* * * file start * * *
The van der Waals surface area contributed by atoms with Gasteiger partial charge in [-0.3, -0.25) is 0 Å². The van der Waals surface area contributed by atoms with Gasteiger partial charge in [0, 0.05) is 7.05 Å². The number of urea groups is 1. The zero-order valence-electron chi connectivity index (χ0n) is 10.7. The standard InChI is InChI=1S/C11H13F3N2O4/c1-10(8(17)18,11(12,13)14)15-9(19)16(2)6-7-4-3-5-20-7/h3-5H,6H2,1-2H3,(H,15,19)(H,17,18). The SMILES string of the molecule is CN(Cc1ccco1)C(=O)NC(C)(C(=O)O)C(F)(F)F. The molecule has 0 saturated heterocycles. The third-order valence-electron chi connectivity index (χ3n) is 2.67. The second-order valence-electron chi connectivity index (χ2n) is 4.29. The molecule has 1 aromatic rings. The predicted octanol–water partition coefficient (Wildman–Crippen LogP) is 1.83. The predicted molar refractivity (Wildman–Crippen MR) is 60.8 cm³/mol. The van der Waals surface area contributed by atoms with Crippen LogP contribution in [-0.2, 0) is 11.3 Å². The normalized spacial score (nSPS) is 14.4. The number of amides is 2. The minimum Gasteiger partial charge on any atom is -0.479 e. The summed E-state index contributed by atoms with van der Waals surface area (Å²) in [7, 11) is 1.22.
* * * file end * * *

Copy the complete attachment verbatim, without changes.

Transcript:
The van der Waals surface area contributed by atoms with Gasteiger partial charge in [-0.3, -0.25) is 0 Å². The van der Waals surface area contributed by atoms with Gasteiger partial charge in [0, 0.05) is 7.05 Å². The number of urea groups is 1. The zero-order valence-electron chi connectivity index (χ0n) is 10.7. The standard InChI is InChI=1S/C11H13F3N2O4/c1-10(8(17)18,11(12,13)14)15-9(19)16(2)6-7-4-3-5-20-7/h3-5H,6H2,1-2H3,(H,15,19)(H,17,18). The SMILES string of the molecule is CN(Cc1ccco1)C(=O)NC(C)(C(=O)O)C(F)(F)F. The molecule has 0 saturated heterocycles. The third-order valence-electron chi connectivity index (χ3n) is 2.67. The second-order valence-electron chi connectivity index (χ2n) is 4.29. The molecule has 1 aromatic rings. The predicted octanol–water partition coefficient (Wildman–Crippen LogP) is 1.83. The predicted molar refractivity (Wildman–Crippen MR) is 60.8 cm³/mol. The van der Waals surface area contributed by atoms with Crippen LogP contribution in [-0.2, 0) is 11.3 Å². The normalized spacial score (nSPS) is 14.4. The number of amides is 2. The minimum Gasteiger partial charge on any atom is -0.479 e. The summed E-state index contributed by atoms with van der Waals surface area (Å²) in [7, 11) is 1.22.